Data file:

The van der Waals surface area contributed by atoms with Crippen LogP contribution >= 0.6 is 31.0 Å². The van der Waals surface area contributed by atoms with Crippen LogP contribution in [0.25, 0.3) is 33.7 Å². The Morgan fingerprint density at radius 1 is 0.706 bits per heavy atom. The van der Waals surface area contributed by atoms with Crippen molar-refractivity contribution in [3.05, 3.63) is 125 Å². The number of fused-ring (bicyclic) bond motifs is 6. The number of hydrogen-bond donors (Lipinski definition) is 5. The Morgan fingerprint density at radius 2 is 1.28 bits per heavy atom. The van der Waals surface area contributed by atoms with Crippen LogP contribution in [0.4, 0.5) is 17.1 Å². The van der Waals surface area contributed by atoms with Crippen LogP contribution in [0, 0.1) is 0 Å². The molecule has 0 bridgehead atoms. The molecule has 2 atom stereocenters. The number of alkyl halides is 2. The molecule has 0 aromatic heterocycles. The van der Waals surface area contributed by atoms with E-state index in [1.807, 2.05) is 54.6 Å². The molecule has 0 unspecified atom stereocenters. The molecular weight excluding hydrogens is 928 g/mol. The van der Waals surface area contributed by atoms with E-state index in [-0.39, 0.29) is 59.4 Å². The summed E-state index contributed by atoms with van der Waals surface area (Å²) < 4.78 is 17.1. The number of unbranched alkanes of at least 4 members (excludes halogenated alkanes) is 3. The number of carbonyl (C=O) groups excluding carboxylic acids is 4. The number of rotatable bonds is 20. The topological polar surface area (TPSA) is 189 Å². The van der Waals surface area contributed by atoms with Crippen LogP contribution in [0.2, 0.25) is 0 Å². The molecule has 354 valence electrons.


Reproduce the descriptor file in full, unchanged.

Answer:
The van der Waals surface area contributed by atoms with Crippen LogP contribution >= 0.6 is 31.0 Å². The van der Waals surface area contributed by atoms with Crippen LogP contribution in [0.25, 0.3) is 33.7 Å². The Morgan fingerprint density at radius 1 is 0.706 bits per heavy atom. The van der Waals surface area contributed by atoms with Crippen molar-refractivity contribution in [3.05, 3.63) is 125 Å². The number of fused-ring (bicyclic) bond motifs is 6. The number of hydrogen-bond donors (Lipinski definition) is 5. The Morgan fingerprint density at radius 2 is 1.28 bits per heavy atom. The van der Waals surface area contributed by atoms with Crippen LogP contribution in [0.4, 0.5) is 17.1 Å². The van der Waals surface area contributed by atoms with Crippen LogP contribution in [0, 0.1) is 0 Å². The molecule has 0 bridgehead atoms. The molecule has 2 atom stereocenters. The number of alkyl halides is 2. The molecule has 0 aromatic heterocycles. The van der Waals surface area contributed by atoms with E-state index in [1.807, 2.05) is 54.6 Å². The molecule has 0 unspecified atom stereocenters. The molecular weight excluding hydrogens is 928 g/mol. The van der Waals surface area contributed by atoms with E-state index in [-0.39, 0.29) is 59.4 Å². The summed E-state index contributed by atoms with van der Waals surface area (Å²) < 4.78 is 17.1. The number of unbranched alkanes of at least 4 members (excludes halogenated alkanes) is 3. The number of carbonyl (C=O) groups excluding carboxylic acids is 4. The number of rotatable bonds is 20. The topological polar surface area (TPSA) is 189 Å². The van der Waals surface area contributed by atoms with Crippen LogP contribution in [0.2, 0.25) is 0 Å². The molecule has 354 valence electrons.